St Eugene’s Cathedral
Francis Street, Derry
BT48 9AP | Tel: 028 7126 2302
Praying for the unity of the Church involves a recognition not only of the brokenness of Christian relationships but also how injustice in the world at large rends asunder Christian communities and impedes our participation in God's mission.
History too plays a part, casting a shadow over how we live our lives together in community. All of these issues emerge from the Week of Prayer for Christian Unity materials for 2018. The churches of the Caribbean region describe to us their own context, how the hand of God was active in ending slavery, and how God's mission in the world is a call to us all to unite together in ending injustice, that which casts a shadow from the past and current forms of injustice such as poverty, trafficking and discrimination.
This particular Caribbean experience is a challenge to us in our context to reflect more deeply on the injustices in our own nations in Britain and Ireland which create the divisions that impede our participation in God's mission, with the call to actively work to end all division. Within these resources you will find not only the worship service derived from the International material that is resourced by the Caribbean churches, but also additional material written by the CTBI Writers Group. I hope and pray that you will find these materials inspiring as you seek to participate in the life that sets us free to be one in God. Bob Fyffe, General Secretary, Churches Together in Britain and Ireland
Introduction to this year's theme and background:
The material for the Week of Prayer for Christian Unity 2018 has been produced in the Caribbean.
There are 1.4 Million Christians living in the Caribbean region, across a vast geographical spread of island and mainland territories. They represent a rich and diverse tapestry of ethnic, linguistic and religious traditions, with a complex variety of governmental and constitutional arrangements. The contemporary context is deeply marked by the history of the colonialism which stripped people of their identity, dignity and freedom. Christian missionary activity, closely tied to the colonial system, seemed to support, encourage and excuse it. During five-hundred years of the colonial system, scripture was used to justify the enslavement of the indigenous people. In a dynamic reversal, those same scriptures became the inspiration and motivation for people to reclaim their liberty. Recognising the hand of God in the ending of enslavement, the Caribbean Christians offer Exodus 15, a song of triumph over oppression, as the motif of the Week of Prayer.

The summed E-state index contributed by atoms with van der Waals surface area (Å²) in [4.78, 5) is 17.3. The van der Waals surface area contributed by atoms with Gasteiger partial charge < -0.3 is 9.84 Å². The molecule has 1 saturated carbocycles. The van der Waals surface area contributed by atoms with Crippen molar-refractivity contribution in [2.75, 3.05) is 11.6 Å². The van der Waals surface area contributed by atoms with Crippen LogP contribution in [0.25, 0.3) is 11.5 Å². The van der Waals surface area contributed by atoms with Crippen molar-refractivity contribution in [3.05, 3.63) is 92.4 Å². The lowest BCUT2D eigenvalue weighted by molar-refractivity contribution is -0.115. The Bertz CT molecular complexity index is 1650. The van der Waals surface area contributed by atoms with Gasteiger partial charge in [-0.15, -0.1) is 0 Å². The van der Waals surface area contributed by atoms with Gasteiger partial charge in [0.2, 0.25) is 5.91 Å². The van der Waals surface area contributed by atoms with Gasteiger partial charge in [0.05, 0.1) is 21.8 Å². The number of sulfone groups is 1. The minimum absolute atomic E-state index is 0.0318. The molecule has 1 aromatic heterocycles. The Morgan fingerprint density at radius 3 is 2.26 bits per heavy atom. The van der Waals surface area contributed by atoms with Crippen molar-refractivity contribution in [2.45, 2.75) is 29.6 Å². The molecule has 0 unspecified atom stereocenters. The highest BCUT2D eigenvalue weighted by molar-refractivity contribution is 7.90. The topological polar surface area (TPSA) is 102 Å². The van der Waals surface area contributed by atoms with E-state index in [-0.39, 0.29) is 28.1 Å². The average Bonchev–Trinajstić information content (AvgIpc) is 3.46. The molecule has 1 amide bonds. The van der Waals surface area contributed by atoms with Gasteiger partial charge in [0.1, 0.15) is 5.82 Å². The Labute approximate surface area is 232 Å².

The hymn, 'The Right Hand of God', reflecting the song of Miriam and Moses in praise of the liberating action of God, has become the anthem of the ecumenical movement in the region. Like the Israelites, the people of the Caribbean have a song of victory and freedom to sing. Yet, contemporary challenges continue to enslave and threaten the dignity of the people. Many of the contemporary challenges are the legacy of the colonial past.
The Caribbean economies have traditionally been based upon the production of materials for the European market – sometimes producing only a single commodity. They have never been self-sustaining and their development has required borrowing on the international market. The servicing of the debt has caused a reduction in spending upon the development that it was meant to facilitate. The chosen passage from Exodus 15 allows us to see that the road to unity must often pass through a communal experience of suffering.
The Israelites' liberation from enslavement is the foundational event in the constitution of the people. Although our liberation and salvation is at God's initiative, human agencies are engaged in their realisation. Christians participate in God's ministry of reconciliation, yet our divisions hamper our witness to a world in need of God's healing. The themes of the daily material raise some of the contemporary issues addressed by the churches of the Caribbean. Abuses of human rights are found across the region and we are challenged to consider our manner of welcoming of the stranger into our midst. Human trafficking and modern-day slavery continue to be huge issues.
Addiction to pornography and drugs, continue to be serious challenges to all societies. The debt crisis has a negative impact upon the nations and upon individuals – the economies of the nations and people have become precarious. Family life continues to be challenged by the economic restrictions which lead to migration, domestic abuse and violence.
The Caribbean Churches work together to heal the wounds in the body of Christ. Reconciliation demands repentance, reparation and the healing of memories. The whole Church is called to be both a sign and an active agent of this reconciliation.